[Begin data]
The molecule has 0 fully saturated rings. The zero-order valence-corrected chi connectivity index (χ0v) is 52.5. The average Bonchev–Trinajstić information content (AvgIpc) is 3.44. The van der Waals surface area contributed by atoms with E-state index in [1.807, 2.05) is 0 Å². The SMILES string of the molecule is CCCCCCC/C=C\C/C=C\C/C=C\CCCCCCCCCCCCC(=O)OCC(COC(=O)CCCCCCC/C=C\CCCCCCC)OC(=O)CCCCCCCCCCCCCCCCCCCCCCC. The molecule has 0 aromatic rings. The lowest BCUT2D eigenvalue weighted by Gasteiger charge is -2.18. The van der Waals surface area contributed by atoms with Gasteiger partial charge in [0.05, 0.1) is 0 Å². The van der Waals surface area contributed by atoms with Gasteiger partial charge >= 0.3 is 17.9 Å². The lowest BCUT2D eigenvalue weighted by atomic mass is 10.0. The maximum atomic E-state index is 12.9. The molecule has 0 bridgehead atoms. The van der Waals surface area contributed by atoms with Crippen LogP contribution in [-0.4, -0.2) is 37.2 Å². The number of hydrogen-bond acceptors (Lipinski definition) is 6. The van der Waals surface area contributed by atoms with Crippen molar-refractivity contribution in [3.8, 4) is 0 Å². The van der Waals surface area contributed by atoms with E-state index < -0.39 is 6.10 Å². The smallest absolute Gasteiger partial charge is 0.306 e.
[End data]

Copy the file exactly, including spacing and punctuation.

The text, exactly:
The molecule has 0 fully saturated rings. The zero-order valence-corrected chi connectivity index (χ0v) is 52.5. The average Bonchev–Trinajstić information content (AvgIpc) is 3.44. The van der Waals surface area contributed by atoms with E-state index in [1.807, 2.05) is 0 Å². The SMILES string of the molecule is CCCCCCC/C=C\C/C=C\C/C=C\CCCCCCCCCCCCC(=O)OCC(COC(=O)CCCCCCC/C=C\CCCCCCC)OC(=O)CCCCCCCCCCCCCCCCCCCCCCC. The molecule has 0 aromatic rings. The lowest BCUT2D eigenvalue weighted by Gasteiger charge is -2.18. The van der Waals surface area contributed by atoms with Gasteiger partial charge in [0.05, 0.1) is 0 Å². The van der Waals surface area contributed by atoms with Gasteiger partial charge >= 0.3 is 17.9 Å². The lowest BCUT2D eigenvalue weighted by atomic mass is 10.0. The maximum atomic E-state index is 12.9. The molecule has 0 bridgehead atoms. The van der Waals surface area contributed by atoms with Crippen LogP contribution in [-0.4, -0.2) is 37.2 Å². The number of hydrogen-bond acceptors (Lipinski definition) is 6. The van der Waals surface area contributed by atoms with Crippen molar-refractivity contribution in [3.8, 4) is 0 Å². The van der Waals surface area contributed by atoms with E-state index < -0.39 is 6.10 Å². The smallest absolute Gasteiger partial charge is 0.306 e.